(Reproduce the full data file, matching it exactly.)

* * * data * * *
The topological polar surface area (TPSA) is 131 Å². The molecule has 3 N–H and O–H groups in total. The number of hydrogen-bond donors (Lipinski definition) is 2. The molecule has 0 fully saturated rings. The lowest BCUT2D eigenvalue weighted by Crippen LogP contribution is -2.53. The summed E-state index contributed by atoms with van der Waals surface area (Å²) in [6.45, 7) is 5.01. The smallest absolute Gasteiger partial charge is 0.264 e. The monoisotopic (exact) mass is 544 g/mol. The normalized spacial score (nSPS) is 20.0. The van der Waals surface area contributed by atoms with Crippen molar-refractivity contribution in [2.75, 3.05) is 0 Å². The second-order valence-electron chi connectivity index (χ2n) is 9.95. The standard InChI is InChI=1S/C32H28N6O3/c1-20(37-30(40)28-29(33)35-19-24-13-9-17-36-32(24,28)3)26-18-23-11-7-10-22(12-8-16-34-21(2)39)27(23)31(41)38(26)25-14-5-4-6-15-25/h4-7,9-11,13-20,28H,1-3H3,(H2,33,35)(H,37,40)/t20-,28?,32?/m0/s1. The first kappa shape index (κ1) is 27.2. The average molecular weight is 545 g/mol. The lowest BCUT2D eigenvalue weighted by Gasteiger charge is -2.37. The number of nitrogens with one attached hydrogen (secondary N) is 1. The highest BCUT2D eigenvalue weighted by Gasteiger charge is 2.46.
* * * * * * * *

The topological polar surface area (TPSA) is 131 Å². The molecule has 3 N–H and O–H groups in total. The number of hydrogen-bond donors (Lipinski definition) is 2. The molecule has 0 fully saturated rings. The lowest BCUT2D eigenvalue weighted by Crippen LogP contribution is -2.53. The summed E-state index contributed by atoms with van der Waals surface area (Å²) in [6.45, 7) is 5.01. The smallest absolute Gasteiger partial charge is 0.264 e. The monoisotopic (exact) mass is 544 g/mol. The normalized spacial score (nSPS) is 20.0. The van der Waals surface area contributed by atoms with Crippen molar-refractivity contribution in [2.75, 3.05) is 0 Å². The second-order valence-electron chi connectivity index (χ2n) is 9.95. The standard InChI is InChI=1S/C32H28N6O3/c1-20(37-30(40)28-29(33)35-19-24-13-9-17-36-32(24,28)3)26-18-23-11-7-10-22(12-8-16-34-21(2)39)27(23)31(41)38(26)25-14-5-4-6-15-25/h4-7,9-11,13-20,28H,1-3H3,(H2,33,35)(H,37,40)/t20-,28?,32?/m0/s1. The first kappa shape index (κ1) is 27.2. The average molecular weight is 545 g/mol. The lowest BCUT2D eigenvalue weighted by Gasteiger charge is -2.37. The number of nitrogens with one attached hydrogen (secondary N) is 1. The highest BCUT2D eigenvalue weighted by Gasteiger charge is 2.46.